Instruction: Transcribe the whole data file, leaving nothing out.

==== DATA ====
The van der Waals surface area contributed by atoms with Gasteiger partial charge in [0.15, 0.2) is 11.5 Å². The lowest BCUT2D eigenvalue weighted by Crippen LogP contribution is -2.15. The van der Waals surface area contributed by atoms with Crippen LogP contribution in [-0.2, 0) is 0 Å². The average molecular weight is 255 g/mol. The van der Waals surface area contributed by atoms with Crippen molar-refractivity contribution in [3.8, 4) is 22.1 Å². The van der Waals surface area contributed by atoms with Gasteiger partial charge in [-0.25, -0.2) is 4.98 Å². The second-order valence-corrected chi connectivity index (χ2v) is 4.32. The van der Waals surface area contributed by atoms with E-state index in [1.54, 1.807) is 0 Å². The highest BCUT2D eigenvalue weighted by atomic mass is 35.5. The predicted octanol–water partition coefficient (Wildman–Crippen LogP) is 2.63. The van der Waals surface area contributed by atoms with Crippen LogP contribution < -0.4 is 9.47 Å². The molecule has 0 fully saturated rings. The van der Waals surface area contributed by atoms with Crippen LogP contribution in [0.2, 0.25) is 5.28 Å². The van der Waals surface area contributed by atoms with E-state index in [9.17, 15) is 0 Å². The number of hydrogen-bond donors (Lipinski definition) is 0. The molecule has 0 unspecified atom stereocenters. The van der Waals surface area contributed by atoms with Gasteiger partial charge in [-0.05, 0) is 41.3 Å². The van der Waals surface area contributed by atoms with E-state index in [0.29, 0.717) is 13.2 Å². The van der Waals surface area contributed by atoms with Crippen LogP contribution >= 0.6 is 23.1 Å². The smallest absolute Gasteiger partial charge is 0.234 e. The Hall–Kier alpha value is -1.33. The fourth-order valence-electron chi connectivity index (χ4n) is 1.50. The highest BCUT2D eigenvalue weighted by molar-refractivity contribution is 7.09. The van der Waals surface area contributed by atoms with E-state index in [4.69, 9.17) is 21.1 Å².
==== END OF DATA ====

The van der Waals surface area contributed by atoms with Gasteiger partial charge in [0.15, 0.2) is 11.5 Å². The lowest BCUT2D eigenvalue weighted by Crippen LogP contribution is -2.15. The van der Waals surface area contributed by atoms with Crippen LogP contribution in [-0.2, 0) is 0 Å². The average molecular weight is 255 g/mol. The van der Waals surface area contributed by atoms with Crippen molar-refractivity contribution in [3.8, 4) is 22.1 Å². The van der Waals surface area contributed by atoms with Gasteiger partial charge in [-0.25, -0.2) is 4.98 Å². The second-order valence-corrected chi connectivity index (χ2v) is 4.32. The van der Waals surface area contributed by atoms with E-state index in [1.54, 1.807) is 0 Å². The highest BCUT2D eigenvalue weighted by atomic mass is 35.5. The predicted octanol–water partition coefficient (Wildman–Crippen LogP) is 2.63. The van der Waals surface area contributed by atoms with Crippen LogP contribution < -0.4 is 9.47 Å². The molecule has 0 fully saturated rings. The van der Waals surface area contributed by atoms with Crippen LogP contribution in [0.2, 0.25) is 5.28 Å². The van der Waals surface area contributed by atoms with E-state index in [9.17, 15) is 0 Å². The number of hydrogen-bond donors (Lipinski definition) is 0. The molecule has 0 unspecified atom stereocenters. The van der Waals surface area contributed by atoms with Gasteiger partial charge in [-0.05, 0) is 41.3 Å². The van der Waals surface area contributed by atoms with E-state index in [0.29, 0.717) is 13.2 Å². The van der Waals surface area contributed by atoms with Crippen LogP contribution >= 0.6 is 23.1 Å². The smallest absolute Gasteiger partial charge is 0.234 e. The Hall–Kier alpha value is -1.33. The fourth-order valence-electron chi connectivity index (χ4n) is 1.50. The highest BCUT2D eigenvalue weighted by molar-refractivity contribution is 7.09. The van der Waals surface area contributed by atoms with E-state index in [4.69, 9.17) is 21.1 Å².